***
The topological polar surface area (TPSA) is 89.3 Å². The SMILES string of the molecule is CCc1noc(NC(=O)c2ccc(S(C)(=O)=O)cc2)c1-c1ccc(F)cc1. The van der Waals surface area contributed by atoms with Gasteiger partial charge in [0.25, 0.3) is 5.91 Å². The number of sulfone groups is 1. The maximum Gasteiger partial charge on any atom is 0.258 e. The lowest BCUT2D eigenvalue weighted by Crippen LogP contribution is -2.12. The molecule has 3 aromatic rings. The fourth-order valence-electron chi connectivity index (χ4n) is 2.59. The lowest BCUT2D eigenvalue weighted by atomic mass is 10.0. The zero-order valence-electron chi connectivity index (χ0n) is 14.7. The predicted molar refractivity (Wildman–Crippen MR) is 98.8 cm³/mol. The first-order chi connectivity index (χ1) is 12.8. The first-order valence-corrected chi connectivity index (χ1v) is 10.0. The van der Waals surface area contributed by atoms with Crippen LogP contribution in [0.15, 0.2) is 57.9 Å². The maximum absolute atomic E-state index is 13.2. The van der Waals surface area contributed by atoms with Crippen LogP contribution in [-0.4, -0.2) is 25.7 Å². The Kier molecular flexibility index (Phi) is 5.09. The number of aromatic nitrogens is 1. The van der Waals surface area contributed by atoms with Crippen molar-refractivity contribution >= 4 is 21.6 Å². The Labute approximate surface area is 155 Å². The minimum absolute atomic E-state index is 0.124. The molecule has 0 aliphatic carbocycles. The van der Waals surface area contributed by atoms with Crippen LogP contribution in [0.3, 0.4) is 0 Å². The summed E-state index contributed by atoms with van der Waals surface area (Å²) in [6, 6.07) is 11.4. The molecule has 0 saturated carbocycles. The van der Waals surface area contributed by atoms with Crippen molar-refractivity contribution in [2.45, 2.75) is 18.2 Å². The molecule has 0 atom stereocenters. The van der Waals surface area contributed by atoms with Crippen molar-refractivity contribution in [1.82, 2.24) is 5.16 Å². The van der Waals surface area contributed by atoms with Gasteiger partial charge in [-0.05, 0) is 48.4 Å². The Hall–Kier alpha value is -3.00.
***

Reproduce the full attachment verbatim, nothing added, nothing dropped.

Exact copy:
The topological polar surface area (TPSA) is 89.3 Å². The SMILES string of the molecule is CCc1noc(NC(=O)c2ccc(S(C)(=O)=O)cc2)c1-c1ccc(F)cc1. The van der Waals surface area contributed by atoms with Gasteiger partial charge in [0.25, 0.3) is 5.91 Å². The number of sulfone groups is 1. The maximum Gasteiger partial charge on any atom is 0.258 e. The lowest BCUT2D eigenvalue weighted by Crippen LogP contribution is -2.12. The molecule has 3 aromatic rings. The fourth-order valence-electron chi connectivity index (χ4n) is 2.59. The lowest BCUT2D eigenvalue weighted by atomic mass is 10.0. The zero-order valence-electron chi connectivity index (χ0n) is 14.7. The predicted molar refractivity (Wildman–Crippen MR) is 98.8 cm³/mol. The first-order chi connectivity index (χ1) is 12.8. The first-order valence-corrected chi connectivity index (χ1v) is 10.0. The van der Waals surface area contributed by atoms with Crippen LogP contribution in [0.15, 0.2) is 57.9 Å². The maximum absolute atomic E-state index is 13.2. The van der Waals surface area contributed by atoms with Crippen LogP contribution in [-0.4, -0.2) is 25.7 Å². The Kier molecular flexibility index (Phi) is 5.09. The number of aromatic nitrogens is 1. The van der Waals surface area contributed by atoms with Crippen molar-refractivity contribution >= 4 is 21.6 Å². The Labute approximate surface area is 155 Å². The minimum absolute atomic E-state index is 0.124. The molecule has 0 aliphatic carbocycles. The van der Waals surface area contributed by atoms with Crippen LogP contribution in [0.3, 0.4) is 0 Å². The summed E-state index contributed by atoms with van der Waals surface area (Å²) in [6, 6.07) is 11.4. The molecule has 0 saturated carbocycles. The van der Waals surface area contributed by atoms with Crippen molar-refractivity contribution in [2.45, 2.75) is 18.2 Å². The molecule has 0 atom stereocenters. The van der Waals surface area contributed by atoms with Crippen molar-refractivity contribution in [1.82, 2.24) is 5.16 Å². The van der Waals surface area contributed by atoms with Gasteiger partial charge in [-0.05, 0) is 48.4 Å². The Hall–Kier alpha value is -3.00.